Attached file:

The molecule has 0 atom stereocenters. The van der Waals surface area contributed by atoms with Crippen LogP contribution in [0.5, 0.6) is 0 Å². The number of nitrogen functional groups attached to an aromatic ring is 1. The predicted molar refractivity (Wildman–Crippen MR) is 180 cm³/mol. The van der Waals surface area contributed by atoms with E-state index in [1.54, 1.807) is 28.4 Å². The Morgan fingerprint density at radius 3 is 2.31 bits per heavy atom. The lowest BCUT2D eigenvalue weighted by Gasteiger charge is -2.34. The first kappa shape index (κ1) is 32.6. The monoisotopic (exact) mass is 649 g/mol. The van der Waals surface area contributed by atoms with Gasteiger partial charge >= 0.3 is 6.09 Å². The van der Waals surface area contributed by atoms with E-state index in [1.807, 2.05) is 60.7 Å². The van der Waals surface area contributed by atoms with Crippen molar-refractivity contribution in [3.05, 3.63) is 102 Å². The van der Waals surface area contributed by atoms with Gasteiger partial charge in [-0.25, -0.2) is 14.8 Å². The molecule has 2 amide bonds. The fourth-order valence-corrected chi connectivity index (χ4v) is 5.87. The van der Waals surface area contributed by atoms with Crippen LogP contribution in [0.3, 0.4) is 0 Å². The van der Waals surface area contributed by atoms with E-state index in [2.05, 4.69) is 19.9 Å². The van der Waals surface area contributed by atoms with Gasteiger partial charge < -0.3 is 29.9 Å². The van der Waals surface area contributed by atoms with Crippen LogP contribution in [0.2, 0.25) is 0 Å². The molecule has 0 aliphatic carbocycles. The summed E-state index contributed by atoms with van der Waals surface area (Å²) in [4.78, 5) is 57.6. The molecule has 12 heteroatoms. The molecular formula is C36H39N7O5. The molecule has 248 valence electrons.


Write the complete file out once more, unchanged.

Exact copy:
The molecule has 0 atom stereocenters. The van der Waals surface area contributed by atoms with Crippen LogP contribution in [0.5, 0.6) is 0 Å². The number of nitrogen functional groups attached to an aromatic ring is 1. The predicted molar refractivity (Wildman–Crippen MR) is 180 cm³/mol. The van der Waals surface area contributed by atoms with E-state index in [1.54, 1.807) is 28.4 Å². The Morgan fingerprint density at radius 3 is 2.31 bits per heavy atom. The lowest BCUT2D eigenvalue weighted by Gasteiger charge is -2.34. The first kappa shape index (κ1) is 32.6. The monoisotopic (exact) mass is 649 g/mol. The van der Waals surface area contributed by atoms with Gasteiger partial charge >= 0.3 is 6.09 Å². The van der Waals surface area contributed by atoms with E-state index in [1.807, 2.05) is 60.7 Å². The van der Waals surface area contributed by atoms with Crippen molar-refractivity contribution in [3.05, 3.63) is 102 Å². The van der Waals surface area contributed by atoms with Gasteiger partial charge in [-0.25, -0.2) is 14.8 Å². The molecule has 2 amide bonds. The fourth-order valence-corrected chi connectivity index (χ4v) is 5.87. The van der Waals surface area contributed by atoms with Crippen LogP contribution in [0.3, 0.4) is 0 Å². The van der Waals surface area contributed by atoms with E-state index in [2.05, 4.69) is 19.9 Å². The van der Waals surface area contributed by atoms with Gasteiger partial charge < -0.3 is 29.9 Å². The van der Waals surface area contributed by atoms with Crippen LogP contribution in [0.2, 0.25) is 0 Å². The molecule has 0 aliphatic carbocycles. The summed E-state index contributed by atoms with van der Waals surface area (Å²) in [4.78, 5) is 57.6. The molecule has 12 heteroatoms. The molecular formula is C36H39N7O5. The molecule has 248 valence electrons.